1.The spatial scale of the impact

Global, regional, local (large scale being worse than small)

2.The severity of the hazard

The more toxic substances being of more concern, and irreversible changes, such as death or species extinction

3.The degree of exposure

Well-sequestered substances being of less concern

4.The penalty for being wrong

Longer remediation times being of more concern than shorter times

5.The status of the affected sinks

An already overburdened sink is more critical than a less-burdened one (sinks = receptors, environmental compartments)

6.The relative contribution of buildings

Large share of building-related in- or out-flows being worse

In spite of the limitations, I feel comfortable offering designers and their clients advice based on our analysis to date. Noting that the results of our efforts are still preliminary, we suggest the following list of prioritized risks as a basis for focusing designs intended to be less environmentally destructive.

Ecological problems

Top priority env’l problems:E1)Reduction of biodiversity through habitat destruction (especially deforestation)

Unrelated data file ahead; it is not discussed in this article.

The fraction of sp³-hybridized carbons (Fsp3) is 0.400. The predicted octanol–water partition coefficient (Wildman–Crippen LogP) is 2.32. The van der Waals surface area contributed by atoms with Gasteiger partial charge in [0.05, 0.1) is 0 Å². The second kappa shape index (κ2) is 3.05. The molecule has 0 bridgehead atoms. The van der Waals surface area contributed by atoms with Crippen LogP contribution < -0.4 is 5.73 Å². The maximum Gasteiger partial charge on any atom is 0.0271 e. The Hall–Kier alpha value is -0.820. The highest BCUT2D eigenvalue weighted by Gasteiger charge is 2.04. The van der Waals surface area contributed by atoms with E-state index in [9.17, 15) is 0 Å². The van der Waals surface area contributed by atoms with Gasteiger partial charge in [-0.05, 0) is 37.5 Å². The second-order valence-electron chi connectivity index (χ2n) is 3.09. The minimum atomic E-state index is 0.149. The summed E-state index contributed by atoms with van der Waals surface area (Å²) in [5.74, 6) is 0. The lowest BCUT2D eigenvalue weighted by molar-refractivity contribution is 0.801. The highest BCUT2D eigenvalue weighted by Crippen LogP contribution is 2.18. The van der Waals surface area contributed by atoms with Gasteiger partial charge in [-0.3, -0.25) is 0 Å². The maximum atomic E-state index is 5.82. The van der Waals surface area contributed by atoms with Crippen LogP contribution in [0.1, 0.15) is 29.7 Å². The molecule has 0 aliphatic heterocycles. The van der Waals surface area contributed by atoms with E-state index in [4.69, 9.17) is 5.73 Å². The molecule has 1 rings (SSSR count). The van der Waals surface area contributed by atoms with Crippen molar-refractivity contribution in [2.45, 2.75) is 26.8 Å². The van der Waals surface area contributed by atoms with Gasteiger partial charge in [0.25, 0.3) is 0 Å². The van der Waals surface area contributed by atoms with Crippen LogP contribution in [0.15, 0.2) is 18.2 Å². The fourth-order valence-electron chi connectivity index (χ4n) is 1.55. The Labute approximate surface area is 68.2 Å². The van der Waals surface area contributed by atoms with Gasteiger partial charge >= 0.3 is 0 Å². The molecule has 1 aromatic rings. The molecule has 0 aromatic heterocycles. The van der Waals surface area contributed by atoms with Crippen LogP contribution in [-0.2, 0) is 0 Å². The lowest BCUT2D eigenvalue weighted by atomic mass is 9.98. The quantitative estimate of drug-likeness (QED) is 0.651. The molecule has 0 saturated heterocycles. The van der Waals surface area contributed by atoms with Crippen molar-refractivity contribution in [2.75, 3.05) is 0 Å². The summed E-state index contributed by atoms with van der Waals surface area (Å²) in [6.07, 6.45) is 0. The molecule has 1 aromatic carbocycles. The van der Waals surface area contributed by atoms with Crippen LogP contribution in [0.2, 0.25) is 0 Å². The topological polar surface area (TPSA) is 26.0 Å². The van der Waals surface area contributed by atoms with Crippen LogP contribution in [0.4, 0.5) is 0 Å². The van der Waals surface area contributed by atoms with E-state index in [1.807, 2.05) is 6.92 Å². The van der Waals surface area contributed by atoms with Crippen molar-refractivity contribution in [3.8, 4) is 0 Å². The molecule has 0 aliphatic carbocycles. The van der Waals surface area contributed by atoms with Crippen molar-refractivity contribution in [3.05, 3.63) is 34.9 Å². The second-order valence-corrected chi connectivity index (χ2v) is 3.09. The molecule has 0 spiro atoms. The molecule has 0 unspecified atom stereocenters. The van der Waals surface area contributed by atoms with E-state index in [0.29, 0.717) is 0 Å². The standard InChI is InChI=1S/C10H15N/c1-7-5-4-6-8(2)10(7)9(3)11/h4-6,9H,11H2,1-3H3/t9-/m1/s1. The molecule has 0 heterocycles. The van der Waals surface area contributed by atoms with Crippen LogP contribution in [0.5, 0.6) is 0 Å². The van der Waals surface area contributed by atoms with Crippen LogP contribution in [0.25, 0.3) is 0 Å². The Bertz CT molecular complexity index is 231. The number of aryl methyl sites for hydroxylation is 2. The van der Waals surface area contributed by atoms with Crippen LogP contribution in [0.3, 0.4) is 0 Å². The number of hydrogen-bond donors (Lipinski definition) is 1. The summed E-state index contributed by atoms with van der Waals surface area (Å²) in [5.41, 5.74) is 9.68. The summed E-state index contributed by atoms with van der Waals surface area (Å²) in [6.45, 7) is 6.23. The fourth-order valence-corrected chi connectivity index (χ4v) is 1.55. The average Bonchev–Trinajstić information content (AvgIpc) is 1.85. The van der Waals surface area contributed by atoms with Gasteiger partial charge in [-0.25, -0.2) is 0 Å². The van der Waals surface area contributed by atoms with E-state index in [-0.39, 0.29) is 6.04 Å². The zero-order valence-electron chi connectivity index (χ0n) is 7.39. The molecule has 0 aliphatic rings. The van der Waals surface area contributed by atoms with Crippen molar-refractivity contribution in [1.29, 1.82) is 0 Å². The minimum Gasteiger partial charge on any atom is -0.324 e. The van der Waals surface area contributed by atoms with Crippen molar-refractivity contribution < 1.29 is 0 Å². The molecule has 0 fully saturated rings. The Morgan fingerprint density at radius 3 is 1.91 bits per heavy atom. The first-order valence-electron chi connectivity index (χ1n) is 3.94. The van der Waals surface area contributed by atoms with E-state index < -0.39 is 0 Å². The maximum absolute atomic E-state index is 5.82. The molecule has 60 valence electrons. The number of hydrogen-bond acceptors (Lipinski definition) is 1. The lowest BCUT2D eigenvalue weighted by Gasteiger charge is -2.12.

E2)Global warming

E3)Ozone layer depletion

Medium priority env’l problems:E4) Acid deposition

E5)Urban air pollution/smog

E6)Depletion of groundwater

E7)Surface water pollution

E8)Soil degradation and erosion

E9)Depletion of minerals (especially oil and some metals)

E10)Soil and groundwater pollution

Major human health problems:

HH1)Indoor air pollution

HH2)Outdoor air pollution

HH3)Worker exposure to industrial or farm chemicals

HH4)Pollutants in drinking water

Note that we have dropped “toxic chemicals in consumer products” since it is not as directly building-related. Its impacts in buildings tend to be manifested in indoor air pollution.

Using available life-cycle analysis inventory data, one can calculate the impact on each ecological and human health problem. If no prioritization or ranking is done, then, by default, all problems will be weighted equally in a systematic assessment of a material, product, or building design. The NIST/EPA model is intended to eventually provide an analysis based on the prioritization and weighting of various environmental problems.

Of course, such weighting schemes can become even more elaborate if human value choices are considered or if efforts are incorporated to calculate